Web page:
Peru Movies

Peru received its first exhibition of moving images on 2nd January, 1897.

Lumiere brothers

Edison's vitascope was first, followed by the Lumière brothers' cinematograph the following month.

The first Peruvian movie viewers were the then President, Nicolás de Piérola, along with rich guests and important people of that time.

Belated Beginnings

Cinema was slow to develop in Peru. Other countries had produced a significant number of cinematic works before Peru released its first rudimentary offerings.

From the first viewing, cinema in Peru was the entertainment of the rich. Early Peru movies were shot on site at rich estates or mansions and reflected the lifestyle and interests of the borgeouis. It took nearly a decade before film halls were segregated to allow the general public a place to enjoy the entertainment too.

Production remained slow until the 1930's, with the economic world crisis of 1929 taking its toll. 1929 was also the year that Peru first heard sound in the movies.

Peru movies

The first Peru 'talkie' was Resaca (hangover), released in 1934. The introduction of sound was a breakthrough in terms of Peru movie content as stereotypes stopped being used and true Peruvian domestic life began to be reflected in subsequent productions. Feature length Peru movies started being made from 1937.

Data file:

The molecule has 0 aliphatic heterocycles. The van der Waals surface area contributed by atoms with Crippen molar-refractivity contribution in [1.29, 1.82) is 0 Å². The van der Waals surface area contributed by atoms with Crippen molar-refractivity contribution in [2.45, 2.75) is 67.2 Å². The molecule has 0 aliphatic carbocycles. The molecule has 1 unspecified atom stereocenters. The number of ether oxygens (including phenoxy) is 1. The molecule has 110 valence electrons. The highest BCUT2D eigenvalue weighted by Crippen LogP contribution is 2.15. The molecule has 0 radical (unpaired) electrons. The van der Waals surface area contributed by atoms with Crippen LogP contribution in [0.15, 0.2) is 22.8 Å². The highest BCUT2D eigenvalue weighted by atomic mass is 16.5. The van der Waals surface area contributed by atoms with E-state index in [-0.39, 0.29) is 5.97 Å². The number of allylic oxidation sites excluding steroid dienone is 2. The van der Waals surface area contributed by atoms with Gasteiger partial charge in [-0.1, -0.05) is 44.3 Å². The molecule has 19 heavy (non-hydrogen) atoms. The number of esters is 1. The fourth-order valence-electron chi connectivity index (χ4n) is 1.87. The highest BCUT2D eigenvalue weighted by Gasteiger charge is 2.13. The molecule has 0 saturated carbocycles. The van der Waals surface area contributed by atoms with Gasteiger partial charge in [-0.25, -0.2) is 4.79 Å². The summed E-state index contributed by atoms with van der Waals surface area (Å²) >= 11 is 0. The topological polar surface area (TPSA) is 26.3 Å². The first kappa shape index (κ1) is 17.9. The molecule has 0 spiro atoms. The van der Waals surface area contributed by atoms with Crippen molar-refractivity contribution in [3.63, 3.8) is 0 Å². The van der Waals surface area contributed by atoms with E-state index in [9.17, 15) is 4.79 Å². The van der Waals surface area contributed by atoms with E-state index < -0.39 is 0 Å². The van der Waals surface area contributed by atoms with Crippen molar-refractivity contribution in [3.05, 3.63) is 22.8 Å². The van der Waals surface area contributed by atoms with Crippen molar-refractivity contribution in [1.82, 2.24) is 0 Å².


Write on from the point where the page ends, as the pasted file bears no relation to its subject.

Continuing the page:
Although World War II brought Peru movie production to an almost stand still, the Peruvian government established legal requirements for both film production and screenings.

Production of movies in Peru resumed but the industry is not noted as producing anything special until 1961 when the Cine Club de Cuzco released a feature film in the Quechua native language. The Peru film received recognition both at home and internationally.

The distribution and availability of Latin television during the 1960's again halted Peru movie production and it was the following decade when Peru movies came into their own. Many short films were produced as Peru promoted its own works prior to showings of international films.

Technological Forefront

The 21st century has seen Peru rising to the forefront of digital techniques in film to create spectacular movies whilst working with low budgets.

As finance has always been limited, Peruvian moviemakers were quick to use new technologies to their advantage. Peru was the first country in Latin America, following in the footsteps of the United States and Asia, to produce a 3-D animated film, Pirates en el Callao, in 2005. This was followed up by the next 3-D offering just a year later.

Peru movie director, Claudia Llosa continued the trend of firsts, receiving Peru's first oscar nomination for the film La Teta Asustada (The Milk of Sorrow), which won the coveted golden bear award at the 2009 Berlin film festival.